One of the second group of monks sent to England by Pope Gregory the Great in 601, Paulinus became the first bishop of York through a favorable political opening. Edwin, the king of Northumbria, of which kingdom York (Roman Eboracum, then British Ebrauc) was the chief city, sent a request to Eadbald the king of Kent, to marry his sister Ethelburga. Eadbald’s first answer was that a Christian woman could not be given in marriage to a pagan husband. But when Edwin answered that Ethelburga and her entire household should have complete freedom of conscience, and that he might even become a Christian himself, consent was given to the marriage. Paulinus was consecrated a bishop by Archbishop Justus on the 1st of July, 625, and traveled north with Ethelburga and her household as her chaplain, with the hope that the conversion of the Northumbrian people to the Gospel would soon follow.
The first baptisms were of Edwin and Ethelburga’s infant daughter and twelve others of the royal household on the feast of Pentecost in the following year. After papal epistolary pleadings with both the king and his queen to influence her husband, Edwin himself converted to the Christian faith after a vision during a period of exile from his kingdom. Having called together a council of the chief nobles of his kingdom in 627, Edwin was counseled by the pagan high priest, Coifi, to give careful consideration to the new teaching, frankly admitting that, “in my experience, the religion tha twe have hitherto professed seems valueless and powerless”. He further counseled the king that, “if on examination you perceive that these new teachings are better and more effectual, let us not hesitate to accept them.” The other councilors gave similar advice. Edwin then granted Paulinus permission to preach, renounced idolatry, and professed his acceptance of the faith of Christ. On Easter Day, the 12th of April, 627, the king was baptized in the timber Church of Saint Peter the Apostle in York. The king’s baptism was preceded by Coifi’s desecration of the pagan shrines where once he had presided as high priest and followed by the baptisms of many of his nobility “and a large number of humbler folk” (Bede, Ecclesiastical History). Paulinus, with the assistance of his deacon, James, administered these baptisms in various places in what would become Yorkshire and Lincolnshire. For the next six years, Paulinus preached throughout the kingdom of Northumbria.
Paulinus’ ministry in Northumbria was cut short by the death of Edwin in battle with the pagan king Penda of Mercia and his Christian ally, Cadwallon of Gwynedd, in the year 633. Ethelburga returned to Kent, and Paulinus, thinking that there was no future for Christianity in Northumbria without the king, returned south with her. He was appointed Bishop of Rochester, where he served for the rest of his life.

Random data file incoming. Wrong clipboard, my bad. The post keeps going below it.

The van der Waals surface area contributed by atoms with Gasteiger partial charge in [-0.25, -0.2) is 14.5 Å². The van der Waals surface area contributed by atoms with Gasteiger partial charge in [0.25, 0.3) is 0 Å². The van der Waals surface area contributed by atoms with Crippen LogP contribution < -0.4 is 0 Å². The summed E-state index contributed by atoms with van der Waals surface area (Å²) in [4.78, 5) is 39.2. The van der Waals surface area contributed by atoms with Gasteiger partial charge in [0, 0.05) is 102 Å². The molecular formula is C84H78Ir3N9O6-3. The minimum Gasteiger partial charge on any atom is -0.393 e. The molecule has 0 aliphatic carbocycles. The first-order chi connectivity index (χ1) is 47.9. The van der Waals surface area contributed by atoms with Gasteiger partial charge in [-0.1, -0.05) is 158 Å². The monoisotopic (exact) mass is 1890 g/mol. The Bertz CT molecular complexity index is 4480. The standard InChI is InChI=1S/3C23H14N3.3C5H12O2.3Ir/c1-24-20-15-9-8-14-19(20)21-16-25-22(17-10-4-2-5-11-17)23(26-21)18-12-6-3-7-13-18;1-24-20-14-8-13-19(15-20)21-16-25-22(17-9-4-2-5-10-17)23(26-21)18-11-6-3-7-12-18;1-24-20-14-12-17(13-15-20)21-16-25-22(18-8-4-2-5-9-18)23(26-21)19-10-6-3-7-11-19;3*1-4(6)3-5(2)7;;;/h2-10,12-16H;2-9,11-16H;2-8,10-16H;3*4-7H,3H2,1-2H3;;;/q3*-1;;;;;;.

With the later succession of Edwin’s nephew, Oswald, to the rulership of Northumbria, Christian missions returned to that northern kingdom with the coming of Aidan and his monks from Iona, where Oswald had been converted to the Christian faith and educated in exile during Edwin’s reign. What seed was planted by Paulinus’ Romano-Kentish mission to Northumbria was saved and brought to full flower by the Irish mission.
In his Ecclesiastical History, the Venerable Bede gives a report of Paulinus’ appearance which had been told to him by an abbot who heard the description from an elderly man who had been baptized, many years before, by the saint: “a tall man having a slight stoop, with black hair, an ascetic face, a thin hooked nose, and a venerable and awe-inspiring presence”.
Paulinus died on the 10th of October, 644. The day has been observed as his feast in northern England and in English monasteries from shortly after his death.
prepared from The Oxford Dictionary of Saints
and Bede’s Ecclesiastical History of the English People
God our Saviour, who sent Paulinus to preach and baptize, and so to build up your Church in England: Grant that, inspired by his example, we may tell all the world of your truth, that with him we may receive the reward you prepare for all your faithful servants; through Jesus Christ our Lord. Amen.
The icon of Saint Paulinus of York (and Rochester) is taken from the website of the Angelus Workshop.
The sparrow appears in the icon in recollection of a parable or simile in Bede’s Ecclesiastical History. Bede puts the parable in the mouth of one of Edwin’s councilors, though it has also been attributed to Paulinus himself (perhaps the councilor had heard the parable from Paulinus).
“When we compare the present life of man on earth with that time of which we have no knowledge, it seems to me like the swift flight of a single sparrow thorugh the banqueting-hall where you are sitting at dinner on a winter’s day with your thegns and counsellors. In the midst there is a comforting fire to warm the hall; outside, the storms of winter rain or snow are raging. This sparrow flies swiftly in through one door of the hall, and out through another. While he is inside, he is safe form the winter storms; but after a few moments of comfort, he vanishes from sight into the wintry world from which he came. Even so, man appears on earth for a little while; but of what went before this life or of what follows, we know nothing. Therefore, if this new teaching has brought any more certain knowledge, it seems only right that we should follow it.”